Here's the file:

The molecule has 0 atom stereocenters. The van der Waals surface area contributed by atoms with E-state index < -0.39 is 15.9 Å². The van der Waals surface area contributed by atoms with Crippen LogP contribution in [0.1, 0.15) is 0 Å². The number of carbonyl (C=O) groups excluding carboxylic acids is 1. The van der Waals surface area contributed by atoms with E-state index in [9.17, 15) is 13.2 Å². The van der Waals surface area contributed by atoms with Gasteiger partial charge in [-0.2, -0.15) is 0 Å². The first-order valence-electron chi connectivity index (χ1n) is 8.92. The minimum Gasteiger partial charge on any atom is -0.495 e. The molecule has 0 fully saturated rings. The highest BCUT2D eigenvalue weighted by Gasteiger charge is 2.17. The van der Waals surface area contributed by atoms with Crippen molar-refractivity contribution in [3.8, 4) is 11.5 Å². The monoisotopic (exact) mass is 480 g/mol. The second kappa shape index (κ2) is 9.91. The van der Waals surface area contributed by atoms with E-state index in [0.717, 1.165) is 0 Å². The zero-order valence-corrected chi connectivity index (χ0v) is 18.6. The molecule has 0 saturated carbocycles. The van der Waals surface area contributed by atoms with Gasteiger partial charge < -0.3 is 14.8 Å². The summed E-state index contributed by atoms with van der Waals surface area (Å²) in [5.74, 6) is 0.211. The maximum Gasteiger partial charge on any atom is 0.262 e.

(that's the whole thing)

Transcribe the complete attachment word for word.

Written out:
The molecule has 0 atom stereocenters. The van der Waals surface area contributed by atoms with E-state index < -0.39 is 15.9 Å². The van der Waals surface area contributed by atoms with Crippen LogP contribution in [0.1, 0.15) is 0 Å². The number of carbonyl (C=O) groups excluding carboxylic acids is 1. The van der Waals surface area contributed by atoms with E-state index in [9.17, 15) is 13.2 Å². The van der Waals surface area contributed by atoms with Gasteiger partial charge in [-0.2, -0.15) is 0 Å². The first-order valence-electron chi connectivity index (χ1n) is 8.92. The minimum Gasteiger partial charge on any atom is -0.495 e. The molecule has 0 fully saturated rings. The highest BCUT2D eigenvalue weighted by Gasteiger charge is 2.17. The van der Waals surface area contributed by atoms with Crippen molar-refractivity contribution in [3.8, 4) is 11.5 Å². The monoisotopic (exact) mass is 480 g/mol. The second kappa shape index (κ2) is 9.91. The van der Waals surface area contributed by atoms with E-state index in [0.717, 1.165) is 0 Å². The zero-order valence-corrected chi connectivity index (χ0v) is 18.6. The molecule has 0 saturated carbocycles. The van der Waals surface area contributed by atoms with Gasteiger partial charge < -0.3 is 14.8 Å². The summed E-state index contributed by atoms with van der Waals surface area (Å²) in [5.74, 6) is 0.211. The maximum Gasteiger partial charge on any atom is 0.262 e.